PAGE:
It happened again at an afternoon barbeque a few months ago. One new acquaintance commented he was looking at buying a new pistol.
“What caliber?” Asked the other new acquaintance.
“I dunno,” first guy said. “Nine millimeter, I think.”
“Huh,” sneered second new acquaintance. “Just going to tick him off.”
The first new guy shrugged helplessly as if to say, “Well, what do I know. I bow to your superior experience and ballistic knowledge.”
I generally try to not comment when people make stupid statements about guns. It’s like arguing with a drunk or a dog. When it’s over, the guy will still be drunk, and the dog will be confused.
But this fallacy has become so entrenched in our gun culture, I can’t keep quiet—at least once monthly someone makes a disparaging remark about the effectiveness of the 9MM cartridge in handguns.
I try really hard not to sound as smart-ass as the second guy when I comment—sometimes, I’m successful.
“Lessee,” I chimed in at that moment. “That shooting that occurred up there in Blacksburg, Virginia in 2007 at Virginia Tech. That South Korean nutcase, Seung-Hui Cho—he killed 33 people with…oh yeah—a nine millimeter.”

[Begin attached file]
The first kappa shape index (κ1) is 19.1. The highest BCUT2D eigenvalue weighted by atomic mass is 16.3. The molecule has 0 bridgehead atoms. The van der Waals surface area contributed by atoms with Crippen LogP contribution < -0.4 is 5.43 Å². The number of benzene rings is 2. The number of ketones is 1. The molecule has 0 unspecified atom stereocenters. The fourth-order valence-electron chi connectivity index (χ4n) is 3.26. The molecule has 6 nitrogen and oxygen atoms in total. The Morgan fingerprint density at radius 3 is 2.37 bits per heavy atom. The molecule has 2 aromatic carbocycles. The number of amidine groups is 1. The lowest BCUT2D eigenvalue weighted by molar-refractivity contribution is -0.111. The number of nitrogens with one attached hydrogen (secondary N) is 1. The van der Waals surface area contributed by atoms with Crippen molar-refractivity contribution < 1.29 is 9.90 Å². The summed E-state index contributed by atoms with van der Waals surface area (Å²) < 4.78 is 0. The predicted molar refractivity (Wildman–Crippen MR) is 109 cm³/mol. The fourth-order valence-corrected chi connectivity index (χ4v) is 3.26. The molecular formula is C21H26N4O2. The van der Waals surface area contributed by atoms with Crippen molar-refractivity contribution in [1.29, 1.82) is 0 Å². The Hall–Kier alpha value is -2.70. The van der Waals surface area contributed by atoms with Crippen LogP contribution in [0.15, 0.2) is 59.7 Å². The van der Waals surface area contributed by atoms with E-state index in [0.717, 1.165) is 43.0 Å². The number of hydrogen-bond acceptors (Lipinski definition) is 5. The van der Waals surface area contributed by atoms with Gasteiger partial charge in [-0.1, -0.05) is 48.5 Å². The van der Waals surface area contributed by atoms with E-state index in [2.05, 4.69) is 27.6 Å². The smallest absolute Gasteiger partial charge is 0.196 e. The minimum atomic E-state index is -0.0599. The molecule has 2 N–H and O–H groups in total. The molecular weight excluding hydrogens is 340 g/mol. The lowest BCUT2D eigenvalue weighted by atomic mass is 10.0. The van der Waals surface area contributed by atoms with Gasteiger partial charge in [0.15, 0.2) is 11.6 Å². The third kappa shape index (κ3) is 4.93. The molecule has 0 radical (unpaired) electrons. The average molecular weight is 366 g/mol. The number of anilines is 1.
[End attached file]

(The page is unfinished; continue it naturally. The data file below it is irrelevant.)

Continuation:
“And the Luby’s Cafeteria shootings in Killeen, Texas back in 1991—that guy killed 24 people—with a—oh yeah. A nine millimeter--but a nine millimeter won’t kill anybody...”
The current disaffection in this country with the 9MM pistol cartridge can be traced back to the infamous Miami shootout in 1986 between two heavily armed armored truck and bank robbers and the contingent of FBI agents that had been hunting them.
Armed with an arsenal of weapons including a Ruger .223 semi-auto rifle, these two killers had decided they would not be taken alive.
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